Running with Scissors: a cut paper exhibit

Exhibition Images

Jun 6, 2008 - Jul 30, 2008

"Running with Scissors" at Flanders 311
 
Raleigh, NC - Flanders 311 will present "Running with Scissors," an exhibition of paper cut works, from July 11 – September 2, 2008. (see attached image)  The opening reception will occur on First Friday, August 1, from 6:00 – 9:00 p.m.  The event is free and open to the public.
 
Typically requiring only a sharp blade and an understanding of positive and negative space, paper cut works have a tradition as far-reaching as the history of paper itself.  Especially popular throughout Chinese, Indian, and Judaic histories and cultures, the medium offers the challenge of increased intricacy and demands the patience that its delicacy necessitates.
 
In "Running with Scissors," Flanders Gallery presents this ancient medium as it reflects the trappings of a technological, material age.  Béatrice Coron offers dense tableaus of cities populated with wires, skyscrapers, and control towers.  She captures the details found in daily living, but she refuses to edit the man-made items that litter an environment.  Laura Cooperman references her architectural upbringing in her paper cut pieces to produce a body of work that honors and displays the technical draftsmanship which fuels construction.  Lex McQuilkin relies on cut paper to communicate the delicate nature of humanity, a nature which it often carelessly disregards in its pursuit of and reliance upon material wealth.  Anita Wolfenden uses cut paper to echo the cross sections of bones under electron microscopes and to offer homage to Swedish architectural endeavors such as Santiago Calatrava's Turning Torso skyscraper in Malmö.
 
Béatrice Coron was born and raised in Lyon, France, but has based her studio in New York City since 1984.  With experience that spans over sixty exhibitions during the past fourteen years, her works may be found in the collections of the Metropolitan Museum of Art, The Getty, the National Gallery of Art, Boston's Museum of Fine Arts, San Francisco's Legion of Honor, the Pierpoint Morgan Library and Museum, and the Bibliothèque Nationale de France.
 
Laura Cooperman was born in Cleveland, Ohio in 1984 to a family of architects. In 2002, Cooperman enrolled in the Maryland Institute College of Art and began investigating land development through painting. In the summer of 2005 she traveled to Italy on a painting scholarship and studied the architecture and structure of Sorrento, Italy, during which time she focused intensely on the area's white stucco buildings. Cooperman also worked for the artist Nancy Spero during which time she spent a month meticulously cutting a several hundred foot long frieze of Nancy's Mourning Women.  Cooperman became engrossed in the delicate, methodical process of paper cutting and began experimenting with light, depth, and movement.  In the spring of 2006, Cooperman received the Grainger Marburg travel grant for her cut paper work.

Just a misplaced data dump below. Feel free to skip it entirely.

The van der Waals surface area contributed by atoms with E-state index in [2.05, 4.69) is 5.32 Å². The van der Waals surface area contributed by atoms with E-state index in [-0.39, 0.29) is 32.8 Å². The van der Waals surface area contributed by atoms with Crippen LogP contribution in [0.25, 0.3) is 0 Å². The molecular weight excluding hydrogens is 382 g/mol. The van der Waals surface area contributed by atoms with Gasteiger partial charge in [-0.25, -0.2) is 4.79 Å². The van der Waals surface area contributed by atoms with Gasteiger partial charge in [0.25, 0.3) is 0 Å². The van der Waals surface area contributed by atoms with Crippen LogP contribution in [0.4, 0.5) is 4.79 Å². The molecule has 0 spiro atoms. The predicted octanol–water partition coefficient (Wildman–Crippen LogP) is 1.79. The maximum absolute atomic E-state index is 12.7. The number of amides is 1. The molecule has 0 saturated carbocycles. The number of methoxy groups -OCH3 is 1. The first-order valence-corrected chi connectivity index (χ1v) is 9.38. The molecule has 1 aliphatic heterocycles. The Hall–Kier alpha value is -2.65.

Lex McQuilkin creates intricately hand cut paper pieces that exploit the manner in which negative space and cast shadows interact.  Her latest series, Good Old Boys, aims to investigate the fragile nature of how masculinity is portrayed, and, in other regards, destroyed.  She has exhibited in and curated shows around the country; is the brawn behind a queer mail art experiment, the Post Queer Project; and is currently toiling towards a woman's art magazine startup.  She has a B.F.A. in Illustration from Columbia College Chicago.
 
Anita Wolfenden grew up in Sweden and graduated from the University of Lund with a major in classical archeology and a minor in European literature.  She moved to America in 1965 and to Chapel Hill in 1970.  She is a member of the Orange County Artists Guild and has exhibited throughout North Carolina and Sweden.

Exhibition Images

  • Alexis McQuilkin

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  • Laura Cooperman

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  • Béatrice Coron

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  • Anita Wolfenden

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